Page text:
The Most Innovative Cities in the World

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Medellín’s New Cable Cars Unify a Fractured City

Medellín is nestled in a valley high in the Andes, and many of the city’s poorest residents live in comunas they built on the steep slopes. During the ’90s, drug gangs and guerrilla fighters controlled the narrow streets. As the violence waned and people started venturing out, they came up against another challenge: It was really hard to get anywhere.

Bacaan Lainnya

To knit together the fractured city, then-mayor Luis Pérez proposed a novel solution: cable cars. Rather than having to pick their way down perilous hillsides, people could hop in a gondola and soar to a metro station. The first Metrocable line opened in 2004 and was quickly followed by others.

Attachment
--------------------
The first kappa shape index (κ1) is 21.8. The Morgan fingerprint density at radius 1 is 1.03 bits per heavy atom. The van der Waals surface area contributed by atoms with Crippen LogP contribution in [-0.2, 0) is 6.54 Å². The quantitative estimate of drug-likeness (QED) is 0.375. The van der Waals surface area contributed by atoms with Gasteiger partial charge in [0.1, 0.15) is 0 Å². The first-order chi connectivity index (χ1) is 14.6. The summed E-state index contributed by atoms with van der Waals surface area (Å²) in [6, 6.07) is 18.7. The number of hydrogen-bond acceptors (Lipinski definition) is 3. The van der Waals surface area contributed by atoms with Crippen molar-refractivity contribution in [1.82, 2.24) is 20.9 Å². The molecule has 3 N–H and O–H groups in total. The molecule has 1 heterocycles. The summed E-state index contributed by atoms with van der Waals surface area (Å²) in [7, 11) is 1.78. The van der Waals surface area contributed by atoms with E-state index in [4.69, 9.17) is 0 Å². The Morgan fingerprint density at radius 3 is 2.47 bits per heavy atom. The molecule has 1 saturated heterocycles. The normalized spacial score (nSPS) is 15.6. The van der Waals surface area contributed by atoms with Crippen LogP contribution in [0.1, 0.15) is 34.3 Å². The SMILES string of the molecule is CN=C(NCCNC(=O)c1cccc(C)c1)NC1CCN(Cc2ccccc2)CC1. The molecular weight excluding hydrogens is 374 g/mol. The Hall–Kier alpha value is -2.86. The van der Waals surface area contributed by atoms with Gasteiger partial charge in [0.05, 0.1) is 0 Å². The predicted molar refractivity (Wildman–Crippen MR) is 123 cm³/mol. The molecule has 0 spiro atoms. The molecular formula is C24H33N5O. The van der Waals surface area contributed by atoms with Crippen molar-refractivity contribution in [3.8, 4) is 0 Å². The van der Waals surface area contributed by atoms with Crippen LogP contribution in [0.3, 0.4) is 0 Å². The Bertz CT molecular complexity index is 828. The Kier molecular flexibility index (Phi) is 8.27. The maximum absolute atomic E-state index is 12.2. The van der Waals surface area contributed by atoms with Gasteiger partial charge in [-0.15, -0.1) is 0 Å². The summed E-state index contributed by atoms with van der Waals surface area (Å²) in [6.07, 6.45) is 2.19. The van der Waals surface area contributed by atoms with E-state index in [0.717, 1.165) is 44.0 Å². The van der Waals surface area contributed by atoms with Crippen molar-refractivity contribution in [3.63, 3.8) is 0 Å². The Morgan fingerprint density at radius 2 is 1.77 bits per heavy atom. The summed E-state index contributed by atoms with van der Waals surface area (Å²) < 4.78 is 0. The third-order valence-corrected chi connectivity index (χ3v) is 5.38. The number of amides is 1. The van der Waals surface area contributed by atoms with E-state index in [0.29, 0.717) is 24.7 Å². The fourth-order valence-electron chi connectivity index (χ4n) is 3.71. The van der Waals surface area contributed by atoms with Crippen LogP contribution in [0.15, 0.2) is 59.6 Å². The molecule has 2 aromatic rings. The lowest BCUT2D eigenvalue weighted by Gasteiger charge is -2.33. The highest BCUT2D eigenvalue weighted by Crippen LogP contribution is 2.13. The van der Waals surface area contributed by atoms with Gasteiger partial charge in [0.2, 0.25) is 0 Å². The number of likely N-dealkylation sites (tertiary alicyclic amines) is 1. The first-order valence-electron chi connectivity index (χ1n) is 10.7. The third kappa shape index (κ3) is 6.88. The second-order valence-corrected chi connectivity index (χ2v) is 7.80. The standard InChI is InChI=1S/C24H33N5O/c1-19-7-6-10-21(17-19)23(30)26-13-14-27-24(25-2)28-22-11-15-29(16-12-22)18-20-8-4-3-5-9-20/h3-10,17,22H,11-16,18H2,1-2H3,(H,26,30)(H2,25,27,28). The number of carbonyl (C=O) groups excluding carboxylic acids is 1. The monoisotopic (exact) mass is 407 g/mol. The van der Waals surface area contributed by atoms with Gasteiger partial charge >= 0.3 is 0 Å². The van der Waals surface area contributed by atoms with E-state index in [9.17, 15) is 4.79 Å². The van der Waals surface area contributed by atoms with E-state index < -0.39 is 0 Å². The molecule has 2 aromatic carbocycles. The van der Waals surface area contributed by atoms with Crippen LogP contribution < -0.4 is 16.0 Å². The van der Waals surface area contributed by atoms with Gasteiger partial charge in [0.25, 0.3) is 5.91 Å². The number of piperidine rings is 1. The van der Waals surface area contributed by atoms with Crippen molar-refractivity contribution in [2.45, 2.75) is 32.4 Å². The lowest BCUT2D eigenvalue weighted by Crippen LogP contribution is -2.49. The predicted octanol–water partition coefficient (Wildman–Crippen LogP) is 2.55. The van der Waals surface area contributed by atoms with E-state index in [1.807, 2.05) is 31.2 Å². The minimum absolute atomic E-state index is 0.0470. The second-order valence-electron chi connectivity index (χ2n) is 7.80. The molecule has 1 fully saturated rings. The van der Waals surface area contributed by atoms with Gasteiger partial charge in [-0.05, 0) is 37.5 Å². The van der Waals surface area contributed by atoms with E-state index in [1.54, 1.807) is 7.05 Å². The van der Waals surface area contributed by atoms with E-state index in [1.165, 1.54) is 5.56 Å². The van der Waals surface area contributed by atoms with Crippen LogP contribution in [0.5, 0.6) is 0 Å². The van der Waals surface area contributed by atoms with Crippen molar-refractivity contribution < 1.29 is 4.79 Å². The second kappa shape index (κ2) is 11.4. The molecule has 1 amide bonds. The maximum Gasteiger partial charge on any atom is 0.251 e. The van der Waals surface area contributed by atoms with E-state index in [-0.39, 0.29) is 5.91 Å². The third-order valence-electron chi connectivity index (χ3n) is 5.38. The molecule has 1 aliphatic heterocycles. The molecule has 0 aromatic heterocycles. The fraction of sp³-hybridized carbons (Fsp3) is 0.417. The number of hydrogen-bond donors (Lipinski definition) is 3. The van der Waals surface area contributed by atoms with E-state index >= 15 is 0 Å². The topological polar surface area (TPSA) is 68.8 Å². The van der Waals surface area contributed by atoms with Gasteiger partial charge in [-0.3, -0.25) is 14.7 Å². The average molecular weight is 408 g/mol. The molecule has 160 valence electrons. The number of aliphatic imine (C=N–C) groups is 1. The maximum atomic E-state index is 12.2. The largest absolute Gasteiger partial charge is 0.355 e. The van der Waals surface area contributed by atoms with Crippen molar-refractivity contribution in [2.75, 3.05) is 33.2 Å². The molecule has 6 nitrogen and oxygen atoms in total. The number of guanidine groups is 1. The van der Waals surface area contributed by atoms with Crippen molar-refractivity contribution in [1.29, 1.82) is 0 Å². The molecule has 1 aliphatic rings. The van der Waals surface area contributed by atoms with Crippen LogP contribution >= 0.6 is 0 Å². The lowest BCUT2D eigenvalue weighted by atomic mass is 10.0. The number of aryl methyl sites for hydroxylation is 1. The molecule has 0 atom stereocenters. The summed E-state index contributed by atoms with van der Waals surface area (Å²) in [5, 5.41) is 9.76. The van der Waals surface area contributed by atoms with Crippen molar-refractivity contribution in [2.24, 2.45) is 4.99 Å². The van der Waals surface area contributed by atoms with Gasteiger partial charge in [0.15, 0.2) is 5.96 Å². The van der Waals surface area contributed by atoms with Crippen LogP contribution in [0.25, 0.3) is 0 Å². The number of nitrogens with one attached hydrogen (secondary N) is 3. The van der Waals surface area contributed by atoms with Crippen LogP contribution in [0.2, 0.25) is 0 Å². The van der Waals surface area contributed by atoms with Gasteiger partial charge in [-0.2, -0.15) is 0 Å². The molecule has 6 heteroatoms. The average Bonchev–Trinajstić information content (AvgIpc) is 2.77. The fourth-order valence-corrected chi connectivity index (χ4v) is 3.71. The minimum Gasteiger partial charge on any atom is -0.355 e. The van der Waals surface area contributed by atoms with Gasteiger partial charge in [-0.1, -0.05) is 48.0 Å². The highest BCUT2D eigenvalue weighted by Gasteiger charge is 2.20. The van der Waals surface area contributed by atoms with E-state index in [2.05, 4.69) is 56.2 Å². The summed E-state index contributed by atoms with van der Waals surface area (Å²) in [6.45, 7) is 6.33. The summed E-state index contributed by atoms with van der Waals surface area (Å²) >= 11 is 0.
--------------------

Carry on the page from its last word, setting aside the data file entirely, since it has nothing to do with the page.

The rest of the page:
“The genius of the Metrocable is that it actually serves the poor and integrates them into the city, gives them access to jobs and other opportunities,” says Julio Dávila, a Colombian urban planner at University College London. “Nobody had ever done that before.” As people of all classes started using the cars to visit “bad” neighborhoods, they became invested in their city’s fate, heralding a decade of some of the world’s most innovative urban planning. —Lizzie Wade


Combining Libraries and Parks into Safe Spaces for All

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Exterior design of the Biblioteca Espana.